The Ocean's Transient Response to Global Surface Temperature Anomalies

  1. James E. Hansen and
  2. Taro Takahashi
  1. K. Bryan1,
  2. F.G. Komro1 and
  3. C. Rooth2

Published Online: 19 MAR 2013

DOI: 10.1029/GM029p0029

Climate Processes and Climate Sensitivity

Climate Processes and Climate Sensitivity

How to Cite

Bryan, K., Komro, F.G. and Rooth, C. (1984) The Ocean's Transient Response to Global Surface Temperature Anomalies, in Climate Processes and Climate Sensitivity (eds J. E. Hansen and T. Takahashi), American Geophysical Union, Washington, D. C.. doi: 10.1029/GM029p0029

Author Information

  1. 1

    Geophysical Fluid Dynamics Laboratory/NOAA, Princeton, New Jersey 08540

  2. 2

    Rosenstiel School of Oceanography, University of Miami, Miami, FL 33149

Publication History

  1. Published Online: 19 MAR 2013
  2. Published Print: 1 JAN 1984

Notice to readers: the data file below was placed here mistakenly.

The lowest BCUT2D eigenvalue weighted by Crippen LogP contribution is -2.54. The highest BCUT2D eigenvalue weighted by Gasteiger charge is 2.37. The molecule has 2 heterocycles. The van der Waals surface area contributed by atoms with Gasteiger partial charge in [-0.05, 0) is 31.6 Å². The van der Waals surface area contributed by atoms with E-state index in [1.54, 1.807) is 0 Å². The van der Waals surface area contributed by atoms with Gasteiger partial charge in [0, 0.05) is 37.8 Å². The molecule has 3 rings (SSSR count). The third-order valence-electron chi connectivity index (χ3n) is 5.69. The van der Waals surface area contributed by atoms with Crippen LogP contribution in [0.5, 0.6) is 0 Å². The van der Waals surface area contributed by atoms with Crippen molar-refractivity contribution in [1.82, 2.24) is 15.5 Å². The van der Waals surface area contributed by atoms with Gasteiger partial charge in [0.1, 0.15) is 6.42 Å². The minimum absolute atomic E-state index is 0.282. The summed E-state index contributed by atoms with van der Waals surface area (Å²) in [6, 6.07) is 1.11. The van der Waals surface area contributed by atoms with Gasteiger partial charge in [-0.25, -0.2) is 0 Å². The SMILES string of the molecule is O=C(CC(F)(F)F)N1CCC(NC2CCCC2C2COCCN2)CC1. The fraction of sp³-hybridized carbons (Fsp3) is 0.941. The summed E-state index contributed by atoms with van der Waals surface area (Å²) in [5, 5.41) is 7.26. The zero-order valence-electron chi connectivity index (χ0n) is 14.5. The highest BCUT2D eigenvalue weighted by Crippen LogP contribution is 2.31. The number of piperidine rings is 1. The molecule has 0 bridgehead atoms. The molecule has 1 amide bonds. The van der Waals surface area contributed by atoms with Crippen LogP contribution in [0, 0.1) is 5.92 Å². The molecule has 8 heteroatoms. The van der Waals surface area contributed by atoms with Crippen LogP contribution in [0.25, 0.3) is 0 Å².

ISBN Information

Print ISBN: 9780875904047

Online ISBN: 9781118666036

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Keywords:

  • Climatology—Congresses;
  • Geophysics—Congresses;
  • Ocean-atmosphere interaction—Congresses

Summary

Transient tracers are not perfect analogues for the downward penetration of a heat anomaly associated with climate change. Buoyancy effects associated with a temperature anomaly can significantly alter the stratification and thermohaline circulation. To investigate these effects a three-dimensional model of the world ocean is perturbed by spatially uniform surface anomalies, and the response calculated over a 50 year period. The penetration depth for a negative temperature anomaly of 0.5°C is 25% greater than that for a positive anomaly. The penetration depth is found to be approximately one half the pycnocline depth after 10 years, and one pycnocline depth after 40 years. Both a simple two box model, and a box diffusion model provide a reasonable fit to the globally averaged results of the more general three-dimensional model.